The temple is located three kilometers off the Pune-Mumbai highway near Khopoli (80 km from Pune), and is thus closest to Mumbai city.

 

  • Chintamani

 

image source- ganeshdarshan.wordpress.com

image source- ganeshdarshan.wordpress.com

According to folklore, Ganapati is believed to have got back the precious Chinatamani jewel from the greedy Guna for sage Kapila at this spot. However, after bringing back the jewel, sage Kapila put it in Vinayaka’s (Ganesha’s) neck. Thus the name Chintamani Vinayak. This happened under the Kadamb tree, therefore Theur is known as Kadambanagar in old times. The temple is located 22 km from Pune, off the Pune-Solapur highway, and is hence the nearest from Pune.

 

 

 

  • Girijatmaj

 

image source - www.junglekey.com

image source – www.junglekey.com

This temple stands amidst a cave complex of 18 caves of Buddhist origin, this temple is the 8th cave. Another unique feature of this temple is that there is no electric bulb inside the temple, the temple has been constructed in a manner that during the day it is always lighted up by sun rays. The temple is situated 12 km from Narayangaon, which is about 94 km from Pune on the Pune-Nashik highway. Nearest railway station is Talegaon. Also while you are here, you must visit the Shivaneri fort where Chhatrapati Shivaji Maharaj was born.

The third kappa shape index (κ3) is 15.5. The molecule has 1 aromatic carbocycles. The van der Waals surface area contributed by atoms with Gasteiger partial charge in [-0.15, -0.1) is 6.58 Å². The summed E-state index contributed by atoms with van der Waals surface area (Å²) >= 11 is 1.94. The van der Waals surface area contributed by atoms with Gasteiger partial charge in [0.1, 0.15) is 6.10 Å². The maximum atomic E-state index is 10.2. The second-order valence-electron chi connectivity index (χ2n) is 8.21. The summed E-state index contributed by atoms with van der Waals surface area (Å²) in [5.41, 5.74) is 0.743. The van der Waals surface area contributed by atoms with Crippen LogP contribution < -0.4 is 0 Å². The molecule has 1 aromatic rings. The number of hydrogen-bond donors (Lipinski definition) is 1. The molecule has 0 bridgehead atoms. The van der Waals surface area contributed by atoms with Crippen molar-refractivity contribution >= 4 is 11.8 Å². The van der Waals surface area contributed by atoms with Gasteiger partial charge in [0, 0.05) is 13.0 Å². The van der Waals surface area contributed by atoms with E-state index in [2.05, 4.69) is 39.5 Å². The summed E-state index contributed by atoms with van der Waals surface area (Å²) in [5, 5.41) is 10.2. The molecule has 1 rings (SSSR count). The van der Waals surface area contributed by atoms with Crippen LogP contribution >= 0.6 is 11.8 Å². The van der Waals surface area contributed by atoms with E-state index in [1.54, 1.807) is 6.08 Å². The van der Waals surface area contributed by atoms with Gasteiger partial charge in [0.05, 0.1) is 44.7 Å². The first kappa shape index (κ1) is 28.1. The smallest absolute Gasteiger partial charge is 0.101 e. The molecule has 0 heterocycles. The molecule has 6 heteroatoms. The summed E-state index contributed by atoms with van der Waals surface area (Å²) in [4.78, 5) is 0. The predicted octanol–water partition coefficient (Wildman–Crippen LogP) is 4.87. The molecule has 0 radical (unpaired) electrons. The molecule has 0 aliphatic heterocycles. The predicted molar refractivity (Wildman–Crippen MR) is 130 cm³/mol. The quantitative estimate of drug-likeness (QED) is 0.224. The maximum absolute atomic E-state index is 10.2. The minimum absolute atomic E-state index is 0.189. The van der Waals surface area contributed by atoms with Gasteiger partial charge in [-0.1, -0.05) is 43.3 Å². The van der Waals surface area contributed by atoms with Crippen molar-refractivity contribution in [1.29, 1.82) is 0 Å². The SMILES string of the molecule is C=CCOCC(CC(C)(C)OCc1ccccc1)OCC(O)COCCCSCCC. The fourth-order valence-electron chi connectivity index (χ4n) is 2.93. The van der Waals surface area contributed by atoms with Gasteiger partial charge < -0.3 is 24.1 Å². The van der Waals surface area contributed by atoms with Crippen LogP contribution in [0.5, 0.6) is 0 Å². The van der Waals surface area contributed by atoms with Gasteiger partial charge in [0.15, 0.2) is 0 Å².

• Vighneshwar 

 

The history encompassing this idol states that Vighnasur, a demon was created by the King of Gods, Indra to destroy the prayer organized by King Abhinandan. However, the demon went a step further and destroyed all vedic, religious acts and to answer the people’s prayers for protection, Ganesha defeated him. The story goes on to say that on being conquered, the demon begged with Ganesha for mercy. Ganesha then granted his plea, but on the condition that the demon should not go to the place where Ganesha worship is conducted. In return, the demon asked a favour that his name should be taken before Ganesha’s name, thus the name of Ganesha became Vighneshwar.

Image source- www.hindudevotionalblog.com

Image source- www.hindudevotionalblog.com

This temple is located just off the Pune-Nashik Highway in the town of Ozhar.

 

  • Mahaganpati 
image source- aroundinpune.wordpress.com

image source aroundinpune.wordpress.com

This Ganesha is located in Ranjangaon, Pune district. The idol faces east, is seated in a cross-legged position has a broad forehead, with its trunk pointing to the left. Apparently the original idol is hidden in the basement, and has 10 trunks and 20 hands and is called Mahotkat, however, the temple authorities deny the existence of any such idol. The temple was erected during the rule of the Peshwas.

nayanikka

nayanikka

Leo, a passionate dancer, literature lover, movie buff, foodie, lover of theatrics and all shades of dramatics , wanderlusting at most times.